The really great thing about finishing a book is that you go to write your to-do list and ‘book’ is not there. Neither are any number of book-related entries.
Manuscript? Nope. Chapter 3 rewrite? Hell no. Research ‘anal retentive’ for Chapter 40? Ask that guy on Level 6 about formatting? Get the Czech word from Grandma Zuzi for a person-whose-hungry-heart-has-become-a-stomach-that-is-eating-them-alive. Update Evernote. Download that cool mind-mapping app… buy a new pencil sharpener/laptop-case/ring binder/more colored pens (or notebooks, butcher’s paper, chocolate, Merlot, beta blockers, cold medicine, miso soup packs…). None of that’s there.
A colleague and I were recently on the train together. We were kind of staring into space like Zombies because he had recently submitted his doctorate and I had just gotten the book to the agent and on top of that, we’d each had to teach five freshman classes in a row.
I said, ‘Why don’t I feel euphoric?’
And he said, ‘I know. You live and die with the work.’
You live and die with the work. That’s it. I know it’s been said before, but never better, to my mind. Oscar Wilde noted that a book is never finished, it is merely abandoned, and that’s kind of it, but doesn’t get to the heart of it the way my friend did. I lived the book for eighteen months or so. I lived through its conception, development and multiple revisions. I abandoned it once, killed it off twice. I lived through its revival and re-editing, and fought over it with my husband, agent, and best friend. I pimped it out to readers, writers groups, and family members. I lived through its final completion and tedious production into a manuscript from the multiple chapters, flyleaf pages, fragments, back stories, prologues and so on. I lived through sending it off in a caffeinated haze and then getting drunk and waking the next morning to the realization that I’d sent the wrong file and would therefore have to resend it in a hungover daze. And now it’s gone.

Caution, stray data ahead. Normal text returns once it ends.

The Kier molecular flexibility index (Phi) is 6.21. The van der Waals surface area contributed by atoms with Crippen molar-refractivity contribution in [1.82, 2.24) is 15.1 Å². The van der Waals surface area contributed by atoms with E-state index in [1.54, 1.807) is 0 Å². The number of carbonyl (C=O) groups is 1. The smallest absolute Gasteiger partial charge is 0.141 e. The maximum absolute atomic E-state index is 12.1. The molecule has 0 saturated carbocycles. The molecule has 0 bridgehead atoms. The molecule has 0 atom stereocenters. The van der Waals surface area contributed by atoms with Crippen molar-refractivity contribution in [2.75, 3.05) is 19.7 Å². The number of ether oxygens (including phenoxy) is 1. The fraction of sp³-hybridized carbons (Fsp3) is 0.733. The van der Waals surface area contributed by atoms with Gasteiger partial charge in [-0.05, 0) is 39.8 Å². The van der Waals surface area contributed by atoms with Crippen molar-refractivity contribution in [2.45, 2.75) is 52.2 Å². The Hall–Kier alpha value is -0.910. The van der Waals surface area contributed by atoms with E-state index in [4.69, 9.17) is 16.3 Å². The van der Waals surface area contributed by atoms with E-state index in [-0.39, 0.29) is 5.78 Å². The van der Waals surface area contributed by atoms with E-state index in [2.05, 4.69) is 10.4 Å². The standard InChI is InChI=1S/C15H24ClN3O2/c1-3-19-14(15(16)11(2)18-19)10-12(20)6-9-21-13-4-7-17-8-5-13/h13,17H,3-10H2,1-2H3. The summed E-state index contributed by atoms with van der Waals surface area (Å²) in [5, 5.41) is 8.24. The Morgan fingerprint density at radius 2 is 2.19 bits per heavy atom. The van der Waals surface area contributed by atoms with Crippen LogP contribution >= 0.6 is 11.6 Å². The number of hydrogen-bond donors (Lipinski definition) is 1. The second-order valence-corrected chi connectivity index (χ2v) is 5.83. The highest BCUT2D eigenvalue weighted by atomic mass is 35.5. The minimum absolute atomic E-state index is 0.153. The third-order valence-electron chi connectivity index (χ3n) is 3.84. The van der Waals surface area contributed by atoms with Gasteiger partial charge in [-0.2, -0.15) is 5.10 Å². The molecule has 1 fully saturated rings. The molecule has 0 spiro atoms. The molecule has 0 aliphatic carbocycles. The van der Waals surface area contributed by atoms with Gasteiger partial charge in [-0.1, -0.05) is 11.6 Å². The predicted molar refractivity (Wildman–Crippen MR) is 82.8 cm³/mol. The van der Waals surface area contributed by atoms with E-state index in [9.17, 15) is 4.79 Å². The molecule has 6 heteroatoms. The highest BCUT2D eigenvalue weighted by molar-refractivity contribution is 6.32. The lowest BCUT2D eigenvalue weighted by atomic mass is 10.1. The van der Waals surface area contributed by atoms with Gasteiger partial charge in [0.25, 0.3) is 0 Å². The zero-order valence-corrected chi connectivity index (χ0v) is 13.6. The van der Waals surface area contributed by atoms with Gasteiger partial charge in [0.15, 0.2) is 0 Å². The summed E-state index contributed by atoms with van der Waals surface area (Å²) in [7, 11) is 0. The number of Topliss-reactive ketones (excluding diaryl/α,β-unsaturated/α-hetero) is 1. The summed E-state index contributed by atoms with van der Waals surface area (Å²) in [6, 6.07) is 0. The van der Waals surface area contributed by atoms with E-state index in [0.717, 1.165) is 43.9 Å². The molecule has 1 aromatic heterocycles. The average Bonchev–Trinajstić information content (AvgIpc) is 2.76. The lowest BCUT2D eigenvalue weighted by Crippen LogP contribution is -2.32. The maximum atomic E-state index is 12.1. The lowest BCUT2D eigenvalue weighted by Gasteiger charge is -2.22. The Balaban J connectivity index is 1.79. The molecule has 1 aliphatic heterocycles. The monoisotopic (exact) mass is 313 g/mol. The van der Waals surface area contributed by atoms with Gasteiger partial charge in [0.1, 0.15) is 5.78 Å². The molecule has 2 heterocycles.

A part or parts of me have gone with it. Traveled through the ether (in both PDF and Word format) to sit on a virtual desktop in a city far-far-away, abandoned and waiting to live again. Tell-tale heart and soul survivor. Eye of God, Achilles’ heel, pound of flesh, and finger of time. Savage breast, yeah. It’s all there and I’m here. I check my pulse. Stare at the blank page in my diary.
I write, or maybe just imagine writing. I think ‘wash dog’, and ‘call the dishwasher man,’ and I think about rescuing my son from his funk and helping my husband find the sewer line to our house, and I get up to look for my notes on the Eumenides for the classes I teach on Thursday, and then I sit down again. I’ve a facial next Monday and my writing group tomorrow.
I stare at this blank page in my diary, thinking about the next book (maybe a sequel, Mr. Wilde). I do that flippy thing with my pen, and wait to live again.